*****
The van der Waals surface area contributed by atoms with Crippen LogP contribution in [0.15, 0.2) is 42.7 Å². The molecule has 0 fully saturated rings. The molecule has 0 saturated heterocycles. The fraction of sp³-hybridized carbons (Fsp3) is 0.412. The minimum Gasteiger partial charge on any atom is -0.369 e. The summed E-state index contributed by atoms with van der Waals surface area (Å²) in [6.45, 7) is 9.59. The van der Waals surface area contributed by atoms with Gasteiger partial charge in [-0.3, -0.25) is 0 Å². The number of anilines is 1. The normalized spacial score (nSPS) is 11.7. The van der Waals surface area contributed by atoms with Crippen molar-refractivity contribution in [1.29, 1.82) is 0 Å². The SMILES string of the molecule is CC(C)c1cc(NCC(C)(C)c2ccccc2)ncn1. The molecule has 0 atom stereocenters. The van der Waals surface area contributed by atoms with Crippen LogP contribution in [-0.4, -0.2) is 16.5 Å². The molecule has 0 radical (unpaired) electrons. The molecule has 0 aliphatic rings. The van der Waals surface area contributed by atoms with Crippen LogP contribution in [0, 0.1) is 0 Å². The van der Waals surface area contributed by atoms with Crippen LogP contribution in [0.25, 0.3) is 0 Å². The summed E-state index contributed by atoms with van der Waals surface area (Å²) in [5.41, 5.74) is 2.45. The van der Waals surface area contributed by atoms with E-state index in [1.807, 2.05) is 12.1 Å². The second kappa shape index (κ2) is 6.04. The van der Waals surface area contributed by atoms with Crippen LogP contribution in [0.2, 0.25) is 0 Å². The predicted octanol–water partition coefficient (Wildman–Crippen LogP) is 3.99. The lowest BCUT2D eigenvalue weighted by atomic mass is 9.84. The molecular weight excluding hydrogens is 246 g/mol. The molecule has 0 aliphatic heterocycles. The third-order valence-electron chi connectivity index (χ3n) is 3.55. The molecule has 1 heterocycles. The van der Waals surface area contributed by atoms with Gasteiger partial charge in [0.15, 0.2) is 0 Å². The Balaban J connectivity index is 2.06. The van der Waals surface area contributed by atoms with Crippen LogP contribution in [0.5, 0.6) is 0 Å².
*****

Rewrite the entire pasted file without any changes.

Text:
The van der Waals surface area contributed by atoms with Crippen LogP contribution in [0.15, 0.2) is 42.7 Å². The molecule has 0 fully saturated rings. The molecule has 0 saturated heterocycles. The fraction of sp³-hybridized carbons (Fsp3) is 0.412. The minimum Gasteiger partial charge on any atom is -0.369 e. The summed E-state index contributed by atoms with van der Waals surface area (Å²) in [6.45, 7) is 9.59. The van der Waals surface area contributed by atoms with Gasteiger partial charge in [-0.3, -0.25) is 0 Å². The number of anilines is 1. The normalized spacial score (nSPS) is 11.7. The van der Waals surface area contributed by atoms with Crippen molar-refractivity contribution in [1.29, 1.82) is 0 Å². The SMILES string of the molecule is CC(C)c1cc(NCC(C)(C)c2ccccc2)ncn1. The molecule has 0 atom stereocenters. The van der Waals surface area contributed by atoms with Crippen LogP contribution in [-0.4, -0.2) is 16.5 Å². The molecule has 0 radical (unpaired) electrons. The molecule has 0 aliphatic rings. The van der Waals surface area contributed by atoms with Crippen LogP contribution in [0, 0.1) is 0 Å². The van der Waals surface area contributed by atoms with Crippen LogP contribution in [0.25, 0.3) is 0 Å². The summed E-state index contributed by atoms with van der Waals surface area (Å²) in [5.41, 5.74) is 2.45. The van der Waals surface area contributed by atoms with E-state index in [1.807, 2.05) is 12.1 Å². The second kappa shape index (κ2) is 6.04. The van der Waals surface area contributed by atoms with Crippen LogP contribution in [0.2, 0.25) is 0 Å². The predicted octanol–water partition coefficient (Wildman–Crippen LogP) is 3.99. The lowest BCUT2D eigenvalue weighted by atomic mass is 9.84. The molecular weight excluding hydrogens is 246 g/mol. The molecule has 0 aliphatic heterocycles. The third-order valence-electron chi connectivity index (χ3n) is 3.55. The molecule has 1 heterocycles. The van der Waals surface area contributed by atoms with Gasteiger partial charge in [0.15, 0.2) is 0 Å². The Balaban J connectivity index is 2.06. The van der Waals surface area contributed by atoms with Crippen LogP contribution in [0.5, 0.6) is 0 Å².